Home News Surviving Under Fire: Learning from the Resilience of Ukraine’s Startups

Surviving Under Fire: Learning from the Resilience of Ukraine’s Startups

Surviving Under Fire: Learning from the Resilience of Ukraine’s Startups
Image credit: AP

This month marked the anniversary of Russian’s full-scale invasion of Ukraine. After a year of conflict and political unrest, Ukrainian start-ups continue to adapt and grow, demonstrating fortitude and an astounding level of resilience.

Before the war, Ukraine’s startup ecosystem was known for its highly skilled workforce, low cost of living, and government support for innovation. Companies like Grammarly, an AI-powered writing assistant, RefaceAI, an AI-powered platform that allows users to create hyper-realistic face-swaps, and Jooble, a job search engine, were among the most successful startups to emerge from Ukraine, with millions of users worldwide. These companies were able to attract top talent and secure funding from international investors, thanks to their innovative products and services.

However, as the conflict escalated, companies were forced to deal with disrupted supply chains and decreased investment, as investors became wary of the unstable political situation. The war also led to a brain drain, with many skilled workers leaving the country in search of safer opportunities abroad.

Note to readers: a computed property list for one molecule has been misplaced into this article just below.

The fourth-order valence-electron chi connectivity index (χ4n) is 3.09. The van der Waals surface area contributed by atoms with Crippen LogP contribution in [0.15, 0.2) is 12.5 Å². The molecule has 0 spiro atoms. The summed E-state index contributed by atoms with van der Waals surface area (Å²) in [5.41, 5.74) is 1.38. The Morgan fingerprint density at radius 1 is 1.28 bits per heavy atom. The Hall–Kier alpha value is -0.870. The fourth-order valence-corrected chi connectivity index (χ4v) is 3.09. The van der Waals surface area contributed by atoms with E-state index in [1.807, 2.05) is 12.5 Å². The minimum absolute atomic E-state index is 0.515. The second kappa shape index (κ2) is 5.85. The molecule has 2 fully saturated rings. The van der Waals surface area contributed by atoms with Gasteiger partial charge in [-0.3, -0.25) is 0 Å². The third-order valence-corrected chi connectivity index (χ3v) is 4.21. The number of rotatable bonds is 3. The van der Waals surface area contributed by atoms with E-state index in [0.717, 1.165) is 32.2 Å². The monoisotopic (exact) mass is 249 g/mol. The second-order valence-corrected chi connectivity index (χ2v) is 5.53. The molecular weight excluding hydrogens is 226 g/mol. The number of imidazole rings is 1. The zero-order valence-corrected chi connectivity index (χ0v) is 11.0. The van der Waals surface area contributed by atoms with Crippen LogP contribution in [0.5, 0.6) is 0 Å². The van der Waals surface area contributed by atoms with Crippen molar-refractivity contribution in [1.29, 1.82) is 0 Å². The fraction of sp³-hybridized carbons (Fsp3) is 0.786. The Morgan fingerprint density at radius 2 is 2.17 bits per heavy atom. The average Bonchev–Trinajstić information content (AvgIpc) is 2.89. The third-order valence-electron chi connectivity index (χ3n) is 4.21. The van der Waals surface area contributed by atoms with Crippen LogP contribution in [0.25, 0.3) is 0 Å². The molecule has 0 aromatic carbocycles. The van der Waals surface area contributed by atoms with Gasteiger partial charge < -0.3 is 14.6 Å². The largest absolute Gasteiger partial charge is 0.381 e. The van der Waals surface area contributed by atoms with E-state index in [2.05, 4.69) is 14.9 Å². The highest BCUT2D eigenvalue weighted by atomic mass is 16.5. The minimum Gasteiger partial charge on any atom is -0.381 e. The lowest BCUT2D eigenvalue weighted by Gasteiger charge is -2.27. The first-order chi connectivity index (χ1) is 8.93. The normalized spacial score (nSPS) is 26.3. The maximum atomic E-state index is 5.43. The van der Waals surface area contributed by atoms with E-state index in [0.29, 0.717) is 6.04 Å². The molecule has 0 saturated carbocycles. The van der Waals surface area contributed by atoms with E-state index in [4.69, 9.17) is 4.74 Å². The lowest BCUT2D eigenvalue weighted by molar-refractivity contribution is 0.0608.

Despite these challenges, a vast majority of Ukraine’s startups continue to march on, finding creative solutions to the problems they face.

One example is Gitlab, which moved its team to Amsterdam after the war began, while keeping its development team in Ukraine. This allowed the company to maintain its talent base and continue to innovate, while also ensuring the safety of its employees. Other companies relied on remote work and online collaboration to keep their operations running smoothly. Ukraine’s IT outsourcing industry has also continued to thrive, with companies like SoftServe and EPAM Systems providing high-quality services to clients around the world.

Here’s a closer look at some of the key players making waves on a global scale:


An AI-powered writing assistant that helps people communicate more effectively. In 2021, Grammarly raised $200 million in a funding round led by General Catalyst and Spark Capital, which brought the company’s valuation to over $13 billion.


A web-based Git repository manager that provides source code management, continuous integration and deployment, and more.


A job search engine that aggregates job listings from various sources. The company also launched new features, such as a salary estimator and a skill matcher, which help job seekers to find the right jobs based on their skills and experience.


An AI-powered app that allows users to swap their faces with celebrities. Recently updated features include a deepfake detector that helps users to identify deepfakes and a video editing tool that allows users to create custom videos.


Petcube is a pet camera and treat dispenser that allows users to monitor and interact with their pets remotely. Users can connect with veterinarians and a smart feeder that dispenses food on a schedule.


Genesis is one of the largest global publishers of non-gaming applications, with more than 300 million users worldwide. They have also co-founded  tech companies such as Jiji, BetterMe, and Headway. 

Despite the threats posed by the war, these companies have found creative solutions to maintain their talent base, secure funding, and continue to innovate. As the global business environment becomes increasingly uncertain, there is much that other startups and entrepreneurs can learn from Ukraine’s experience.


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